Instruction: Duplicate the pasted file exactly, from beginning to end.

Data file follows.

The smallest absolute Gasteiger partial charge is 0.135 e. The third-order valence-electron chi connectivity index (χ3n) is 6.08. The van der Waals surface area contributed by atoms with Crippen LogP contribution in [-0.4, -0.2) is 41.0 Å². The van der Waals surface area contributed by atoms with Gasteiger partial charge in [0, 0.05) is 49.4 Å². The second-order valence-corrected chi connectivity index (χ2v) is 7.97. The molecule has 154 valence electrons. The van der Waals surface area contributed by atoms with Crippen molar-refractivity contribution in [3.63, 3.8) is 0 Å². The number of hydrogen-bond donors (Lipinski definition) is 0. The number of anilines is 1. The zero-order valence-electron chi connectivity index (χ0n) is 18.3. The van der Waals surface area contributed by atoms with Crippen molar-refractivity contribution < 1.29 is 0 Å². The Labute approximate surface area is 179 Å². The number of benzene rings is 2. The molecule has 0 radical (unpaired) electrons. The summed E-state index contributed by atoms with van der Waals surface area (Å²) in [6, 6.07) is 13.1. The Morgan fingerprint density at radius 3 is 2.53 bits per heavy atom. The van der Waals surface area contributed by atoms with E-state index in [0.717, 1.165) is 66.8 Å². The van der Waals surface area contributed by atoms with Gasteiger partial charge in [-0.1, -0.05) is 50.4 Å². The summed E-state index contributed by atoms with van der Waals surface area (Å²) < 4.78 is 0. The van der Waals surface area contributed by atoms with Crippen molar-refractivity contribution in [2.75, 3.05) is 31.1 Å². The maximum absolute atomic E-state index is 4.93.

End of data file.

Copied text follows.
The smallest absolute Gasteiger partial charge is 0.135 e. The third-order valence-electron chi connectivity index (χ3n) is 6.08. The van der Waals surface area contributed by atoms with Crippen LogP contribution in [-0.4, -0.2) is 41.0 Å². The van der Waals surface area contributed by atoms with Gasteiger partial charge in [0, 0.05) is 49.4 Å². The second-order valence-corrected chi connectivity index (χ2v) is 7.97. The molecule has 154 valence electrons. The van der Waals surface area contributed by atoms with Crippen molar-refractivity contribution in [3.63, 3.8) is 0 Å². The number of hydrogen-bond donors (Lipinski definition) is 0. The number of anilines is 1. The zero-order valence-electron chi connectivity index (χ0n) is 18.3. The van der Waals surface area contributed by atoms with Crippen molar-refractivity contribution < 1.29 is 0 Å². The Labute approximate surface area is 179 Å². The number of benzene rings is 2. The molecule has 0 radical (unpaired) electrons. The summed E-state index contributed by atoms with van der Waals surface area (Å²) in [6, 6.07) is 13.1. The Morgan fingerprint density at radius 3 is 2.53 bits per heavy atom. The van der Waals surface area contributed by atoms with E-state index in [0.717, 1.165) is 66.8 Å². The van der Waals surface area contributed by atoms with Gasteiger partial charge in [-0.1, -0.05) is 50.4 Å². The summed E-state index contributed by atoms with van der Waals surface area (Å²) < 4.78 is 0. The van der Waals surface area contributed by atoms with Crippen molar-refractivity contribution in [2.75, 3.05) is 31.1 Å². The maximum absolute atomic E-state index is 4.93.